NEW YORK/PALOS VERDES, California – Daily deals site Groupon Inc filed for an initial public offering, hoping to capitalize on the biggest investor stampede into Web start-ups since the dotcom bubble burst a decade ago.
The company filed on Thursday to raise up to $750 million in its IPO, an offering that has been speculated about for months and that will be watched as a barometer of whether Internet valuations have become too rich.
In April, a source told Reuters that Groupon could raise as much as $1 billion in an IPO that could value it at $15 billion to $20 billion.
Thursday's filing did not specify the number of shares to be sold in the IPO, the price range, or the exchange, though it did say the shares would trade under the symbol "GRPN." It also said the $750 million figure is preliminary and may change.
Other Web companies including LinkedIn Corp and China's Renren Inc have had strong IPO premieres, and anticipation is building toward a fever pitch for potential offerings by Facebook and Twitter. Pandora, a Web radio company, raised its IPO size to up to $141.6 million on Thursday -- 40 percent more than estimates.
Some doubt whether the buzz surrounding the new Web generation is justified, warning that the hype is reminiscent of the atmosphere prior to the dotcom bust in 2001.
Groupon has also been called into question by critics who say its business -- essentially a coupon service -- can be easily replicated both by startups and existing Web powerhouses. Google has already begun such a service.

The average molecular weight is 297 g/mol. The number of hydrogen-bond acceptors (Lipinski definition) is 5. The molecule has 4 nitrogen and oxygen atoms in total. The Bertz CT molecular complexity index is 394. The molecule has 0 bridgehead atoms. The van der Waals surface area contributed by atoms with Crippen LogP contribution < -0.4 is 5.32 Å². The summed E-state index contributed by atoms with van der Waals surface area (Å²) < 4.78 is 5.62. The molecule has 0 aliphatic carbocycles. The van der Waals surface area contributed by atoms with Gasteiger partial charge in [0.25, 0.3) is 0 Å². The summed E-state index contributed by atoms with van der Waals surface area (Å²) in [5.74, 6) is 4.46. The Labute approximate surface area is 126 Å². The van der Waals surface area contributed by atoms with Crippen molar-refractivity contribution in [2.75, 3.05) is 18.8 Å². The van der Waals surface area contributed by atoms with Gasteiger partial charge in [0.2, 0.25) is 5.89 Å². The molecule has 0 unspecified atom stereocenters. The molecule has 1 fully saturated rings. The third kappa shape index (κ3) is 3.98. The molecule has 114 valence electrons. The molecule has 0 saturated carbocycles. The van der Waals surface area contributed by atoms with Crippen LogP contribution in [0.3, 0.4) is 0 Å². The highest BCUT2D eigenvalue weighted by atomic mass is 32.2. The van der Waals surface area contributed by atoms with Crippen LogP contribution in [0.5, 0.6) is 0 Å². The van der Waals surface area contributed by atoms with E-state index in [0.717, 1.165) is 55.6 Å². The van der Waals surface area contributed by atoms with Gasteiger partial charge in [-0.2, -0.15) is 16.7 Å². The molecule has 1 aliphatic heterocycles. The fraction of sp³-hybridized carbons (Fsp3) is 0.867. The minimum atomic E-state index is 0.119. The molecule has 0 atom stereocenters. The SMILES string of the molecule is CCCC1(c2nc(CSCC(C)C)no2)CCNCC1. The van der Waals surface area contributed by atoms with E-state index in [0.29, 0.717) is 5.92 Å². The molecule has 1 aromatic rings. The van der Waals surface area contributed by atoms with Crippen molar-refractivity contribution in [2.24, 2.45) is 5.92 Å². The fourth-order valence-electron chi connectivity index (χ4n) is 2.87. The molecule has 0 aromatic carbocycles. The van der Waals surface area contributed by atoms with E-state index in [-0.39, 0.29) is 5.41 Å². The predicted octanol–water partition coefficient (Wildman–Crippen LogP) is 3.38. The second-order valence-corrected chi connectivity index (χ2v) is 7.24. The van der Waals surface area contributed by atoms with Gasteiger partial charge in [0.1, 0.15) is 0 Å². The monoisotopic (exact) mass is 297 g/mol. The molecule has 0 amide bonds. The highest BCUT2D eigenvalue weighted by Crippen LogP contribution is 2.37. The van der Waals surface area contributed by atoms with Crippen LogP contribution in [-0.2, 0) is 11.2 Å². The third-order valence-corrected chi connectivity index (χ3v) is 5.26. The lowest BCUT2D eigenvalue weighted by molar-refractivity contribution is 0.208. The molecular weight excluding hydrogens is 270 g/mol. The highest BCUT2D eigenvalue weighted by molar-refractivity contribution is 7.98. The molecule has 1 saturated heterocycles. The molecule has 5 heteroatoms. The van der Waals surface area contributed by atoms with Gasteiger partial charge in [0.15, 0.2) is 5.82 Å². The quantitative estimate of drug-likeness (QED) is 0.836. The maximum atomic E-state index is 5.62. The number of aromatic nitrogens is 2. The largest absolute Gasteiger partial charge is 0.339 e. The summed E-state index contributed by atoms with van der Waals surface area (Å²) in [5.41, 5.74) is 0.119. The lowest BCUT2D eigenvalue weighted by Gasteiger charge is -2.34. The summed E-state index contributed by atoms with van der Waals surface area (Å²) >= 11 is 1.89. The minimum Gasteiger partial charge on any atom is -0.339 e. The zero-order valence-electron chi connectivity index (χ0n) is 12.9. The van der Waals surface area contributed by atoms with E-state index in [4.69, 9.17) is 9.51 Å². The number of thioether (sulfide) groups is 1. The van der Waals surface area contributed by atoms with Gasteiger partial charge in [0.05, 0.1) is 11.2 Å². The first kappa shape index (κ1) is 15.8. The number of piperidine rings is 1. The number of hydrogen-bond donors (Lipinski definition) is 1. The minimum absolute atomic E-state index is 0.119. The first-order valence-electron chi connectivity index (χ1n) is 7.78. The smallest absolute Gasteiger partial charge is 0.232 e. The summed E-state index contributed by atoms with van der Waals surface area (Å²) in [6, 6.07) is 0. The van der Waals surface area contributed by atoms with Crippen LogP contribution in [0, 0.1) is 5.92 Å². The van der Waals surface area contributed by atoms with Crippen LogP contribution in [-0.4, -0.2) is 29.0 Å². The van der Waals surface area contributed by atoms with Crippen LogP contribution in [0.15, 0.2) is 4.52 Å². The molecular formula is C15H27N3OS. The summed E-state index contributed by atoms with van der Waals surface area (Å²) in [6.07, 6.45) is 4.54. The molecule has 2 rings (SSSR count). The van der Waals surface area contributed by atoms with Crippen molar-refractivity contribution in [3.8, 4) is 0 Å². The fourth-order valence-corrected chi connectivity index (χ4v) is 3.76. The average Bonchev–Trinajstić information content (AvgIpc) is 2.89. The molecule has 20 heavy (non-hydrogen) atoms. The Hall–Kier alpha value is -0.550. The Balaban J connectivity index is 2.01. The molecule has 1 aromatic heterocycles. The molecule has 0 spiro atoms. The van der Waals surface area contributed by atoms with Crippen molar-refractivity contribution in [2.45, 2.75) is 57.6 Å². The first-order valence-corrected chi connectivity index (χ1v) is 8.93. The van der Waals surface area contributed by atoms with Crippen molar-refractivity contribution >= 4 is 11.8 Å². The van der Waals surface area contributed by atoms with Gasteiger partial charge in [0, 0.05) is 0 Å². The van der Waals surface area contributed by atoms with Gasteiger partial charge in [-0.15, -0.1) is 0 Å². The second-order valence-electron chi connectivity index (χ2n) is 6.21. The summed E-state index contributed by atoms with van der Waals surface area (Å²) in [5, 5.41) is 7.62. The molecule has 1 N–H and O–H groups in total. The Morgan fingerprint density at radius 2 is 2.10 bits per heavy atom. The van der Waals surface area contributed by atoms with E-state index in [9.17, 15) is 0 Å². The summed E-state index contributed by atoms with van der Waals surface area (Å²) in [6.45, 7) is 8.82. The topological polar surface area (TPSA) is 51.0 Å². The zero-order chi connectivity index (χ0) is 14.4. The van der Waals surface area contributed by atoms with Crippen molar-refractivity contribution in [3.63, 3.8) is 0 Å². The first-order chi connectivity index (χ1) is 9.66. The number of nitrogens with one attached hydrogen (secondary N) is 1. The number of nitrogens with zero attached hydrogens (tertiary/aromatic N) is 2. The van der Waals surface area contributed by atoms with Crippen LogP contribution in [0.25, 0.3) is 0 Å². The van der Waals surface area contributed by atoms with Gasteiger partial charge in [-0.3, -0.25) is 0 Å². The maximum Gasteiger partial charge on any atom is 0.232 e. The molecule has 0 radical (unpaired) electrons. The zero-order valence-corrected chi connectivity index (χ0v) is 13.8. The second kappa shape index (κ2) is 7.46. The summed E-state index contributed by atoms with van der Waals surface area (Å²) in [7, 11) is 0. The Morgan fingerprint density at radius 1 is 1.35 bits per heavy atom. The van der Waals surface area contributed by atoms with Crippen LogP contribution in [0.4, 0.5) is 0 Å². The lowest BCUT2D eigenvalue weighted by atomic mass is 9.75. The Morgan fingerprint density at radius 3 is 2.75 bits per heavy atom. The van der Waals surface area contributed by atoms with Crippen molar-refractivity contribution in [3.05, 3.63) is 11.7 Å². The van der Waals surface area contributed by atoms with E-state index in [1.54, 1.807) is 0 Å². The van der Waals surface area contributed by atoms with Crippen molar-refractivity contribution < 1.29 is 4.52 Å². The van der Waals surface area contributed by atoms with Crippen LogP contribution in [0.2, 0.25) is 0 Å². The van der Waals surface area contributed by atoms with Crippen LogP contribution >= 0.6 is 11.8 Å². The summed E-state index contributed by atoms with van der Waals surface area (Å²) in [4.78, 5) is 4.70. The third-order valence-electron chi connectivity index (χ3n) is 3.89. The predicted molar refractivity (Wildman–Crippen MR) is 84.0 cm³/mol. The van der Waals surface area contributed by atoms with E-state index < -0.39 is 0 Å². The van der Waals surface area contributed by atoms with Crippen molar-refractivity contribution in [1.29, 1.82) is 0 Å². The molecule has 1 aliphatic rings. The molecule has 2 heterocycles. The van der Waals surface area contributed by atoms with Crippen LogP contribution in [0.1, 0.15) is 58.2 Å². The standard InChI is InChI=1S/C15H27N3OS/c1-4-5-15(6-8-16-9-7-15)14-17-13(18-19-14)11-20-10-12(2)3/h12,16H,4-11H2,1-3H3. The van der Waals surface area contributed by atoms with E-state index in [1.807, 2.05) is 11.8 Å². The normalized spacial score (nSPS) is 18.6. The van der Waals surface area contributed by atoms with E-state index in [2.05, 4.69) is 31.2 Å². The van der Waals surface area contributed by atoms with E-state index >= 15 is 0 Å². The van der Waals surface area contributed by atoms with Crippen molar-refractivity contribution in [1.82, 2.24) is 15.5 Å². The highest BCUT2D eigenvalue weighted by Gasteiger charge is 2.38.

At the All Things Digital conference Wednesday, Groupon Chief Executive Andrew Mason himself admitted he feared possible competition from businesses that "have some twist on the model we haven't thought of yet."
"I think investors will go for this one," said Ryan Jacob, chairman and chief investment officer of Jacob Funds, which includes the Jacob Internet Fund. "Whether or not it's worth the valuation it comes at is still an open question."
Groupon in the filing warned that it has incurred losses ever since its birth 2-1/2 years ago, that its technology may not be up to the task of handling demand, that expenses are bound to rise, and that the market may not continue to grow.
"As with any business in a 30-month-old industry, the path to success will have twists and turns, moments of brilliance and other moments of sheer stupidity," Mason, 30, said in a letter to potential stockholders that was attached to the filing.
BUBBLE? WHAT BUBBLE?
Groupon backer Marc Andreessen, the Netscape co-founder who took part in a recent round of funding, waved off fears of an emerging tech bubble, citing historically low PE ratios.
Founded in November 2008 by Mason, a Northwestern University music major, Groupon offers discounts on everything from restaurant dining to sky-diving excursions. The "group" part of the name refers to the fact that many deals are activated only when a certain number of people sign up.
Discounts often run from 50 to 70 percent; on Wednesday it offered $20 worth of T-shirts at Old Navy, a Gap Inc chain, for $10.
Groupon, which has 83.1 million subscribers and deals with nearly 57,000 local merchants in 43 countries, is backed by some of the top venture capital firms in Silicon Valley, including Andreessen Horowitz, Battery Ventures, Greylock Partners and Kleiner Perkins Caufield & Byers. T. Rowe Price Group and Fidelity Investments also own a stake, among others.